A Letter to the EPA: Comment on Georgia’s Coal Combustion Residuals (CCR) Permit Program

For over 15 years, Georgia Interfaith Power and Light has engaged communities of faith across the state of Georgia in the stewardship of Creation as a direct expression of what it means to be faithful. We have partnered with hundreds of churches, synagogues, mosques, temples, religious schools, and religious non-profits in pursuit of faithful environmental action, to take care of this glorious creation that God has entrusted us with.

A large part of our work for several years has been to ensure that Georgia’s coal ash is disposed of in a just and safe way. Today I urge you: do not approve of Georgia’s program and plans for coal ash storage and disposal as they stand now.

Currently, the [EPA’s] plan is to leave roughly 50 million tons of coal ash in unlined pits scattered across the state, allowing the heavy metals and toxic materials to remain dangerously close to Georgia’s rivers, lakes, and streams. In several locations, this coal ash is currently sitting in the groundwater, surely leeching these toxins every moment we delay.

Furthermore, this proposed plan offers incredibly limited mechanisms for communities to raise their voices and concerns to the Georgia Environmental Protection Division. Just as it was important for you to hold this public hearing, to allow voices from the community to plead with you, so too it is important to honor the residents of the communities in which this coal ash is going to be stored, by allowing them to raise their own concerns at a similar such hearing that should be held in their own community.

It is imperative that coal ash is stored in dry, lined facilities in order to protect our waterways for the sake of recreation, access to safe drinking water, and other such activities. However, much more than this is at stake. My training is as a minister, and my job is to work with faith communities around this state in order to protect Creation. In my Christian tradition, caring for Creation is fundamental to what it means to love God, and to love neighbor. We must protect our water because it is a holy work to do so. We must protect the health of our neighbors because it is a holy work to do so. We must elevate the voices of our communities and our neighbors because it is a holy work to do so.

To allow coal ash to continue to damage our environment and Georgia’s communities by leaving it leaking in unlined pits is a betrayal of our charge to care for God’s creation and to live a life of faithfulness, regardless of our tradition. To scar creation, is to scar the face of God. To put our neighbors in the path of potential harm, when we could now do something about it, is to forget our calling, and from a Christian perspective, to abandon our first commandment to care for this place. This proposed coal ash program condones the desecration of the glory of God as revealed in Creation.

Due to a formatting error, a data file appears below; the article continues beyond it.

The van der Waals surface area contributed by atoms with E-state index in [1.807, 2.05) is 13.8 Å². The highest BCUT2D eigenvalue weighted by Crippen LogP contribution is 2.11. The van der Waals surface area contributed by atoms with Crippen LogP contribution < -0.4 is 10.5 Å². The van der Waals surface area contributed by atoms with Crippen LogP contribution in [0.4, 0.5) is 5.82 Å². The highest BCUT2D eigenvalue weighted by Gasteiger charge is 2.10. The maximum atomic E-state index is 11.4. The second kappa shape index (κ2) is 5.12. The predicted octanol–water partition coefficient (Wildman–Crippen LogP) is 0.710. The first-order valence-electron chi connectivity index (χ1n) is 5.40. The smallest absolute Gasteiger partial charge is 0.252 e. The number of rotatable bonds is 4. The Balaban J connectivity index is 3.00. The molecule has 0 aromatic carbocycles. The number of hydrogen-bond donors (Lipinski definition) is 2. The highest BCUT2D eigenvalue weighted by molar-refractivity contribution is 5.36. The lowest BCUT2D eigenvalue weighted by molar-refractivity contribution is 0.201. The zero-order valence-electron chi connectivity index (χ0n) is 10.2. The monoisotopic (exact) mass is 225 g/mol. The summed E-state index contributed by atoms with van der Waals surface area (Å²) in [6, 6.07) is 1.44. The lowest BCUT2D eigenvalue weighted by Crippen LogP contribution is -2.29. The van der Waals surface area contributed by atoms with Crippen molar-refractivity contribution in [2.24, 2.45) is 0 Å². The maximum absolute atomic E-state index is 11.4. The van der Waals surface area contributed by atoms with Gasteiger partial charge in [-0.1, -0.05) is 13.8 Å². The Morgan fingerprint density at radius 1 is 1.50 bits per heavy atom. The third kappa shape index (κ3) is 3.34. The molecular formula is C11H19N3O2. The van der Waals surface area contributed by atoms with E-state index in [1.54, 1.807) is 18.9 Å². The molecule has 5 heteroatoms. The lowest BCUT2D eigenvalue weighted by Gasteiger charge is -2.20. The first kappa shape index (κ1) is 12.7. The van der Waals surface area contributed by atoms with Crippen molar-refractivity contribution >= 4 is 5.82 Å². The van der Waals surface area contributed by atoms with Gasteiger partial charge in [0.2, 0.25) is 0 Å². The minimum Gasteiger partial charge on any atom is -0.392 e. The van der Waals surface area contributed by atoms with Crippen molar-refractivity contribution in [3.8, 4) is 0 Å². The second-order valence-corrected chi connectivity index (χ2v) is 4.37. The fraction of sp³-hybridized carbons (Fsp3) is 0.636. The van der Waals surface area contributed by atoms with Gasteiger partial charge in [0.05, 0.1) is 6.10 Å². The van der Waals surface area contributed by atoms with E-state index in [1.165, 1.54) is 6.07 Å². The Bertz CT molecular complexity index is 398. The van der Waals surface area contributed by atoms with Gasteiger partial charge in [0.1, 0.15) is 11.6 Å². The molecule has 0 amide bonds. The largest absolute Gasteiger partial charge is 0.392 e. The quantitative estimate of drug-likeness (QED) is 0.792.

There are, as I said, hundreds of congregations that we [GIPL] have worked with, many of whom share the perspective about coal ash that I have raised here. Thousands more sit in communities throughout the state. All of them deserve the opportunity to raise their voice in an effort to protect their communities, their families, and Creation. Not only does Georgia’s coal ash program currently stand to do further harm to our environment and our neighbors, it stands to rob communities of their voices, and of their opportunity to speak their convictions, whatever they may be. I ask you to honor the convictions of all the people in the communities in which this coal ash is going to be stored, by giving them an opportunity to speak. I ask you to honor God and the convictions of many faith communities across this state by protecting Georgia’s piece of Creation.

Do not approve of Georgia’s coal ash program unless the following changes are made:

  1. The Georgia Environmental Protection Division must hold a public hearing on every single coal ash permit application before the decision is made, and that public hearing must be held in the community where the coal ash is located.
  2. EPD must provide public notice and an opportunity to comment on every single 5-year review of issued coal ash permits.
  3. EPD must require Georgia Power to dig up all of its coal ash and store it in lined dry facilities away from waterways.

Please do this to protect Georgia’s water, to safeguard against harming our neighbors, and to protect Creation.

Codi Norred, Program Director
Georgia Interfaith Power and Light

We encourage you to submit your own comments to the EPA. The comment period closes Tuesday, August 27. Comments can be submitted here.

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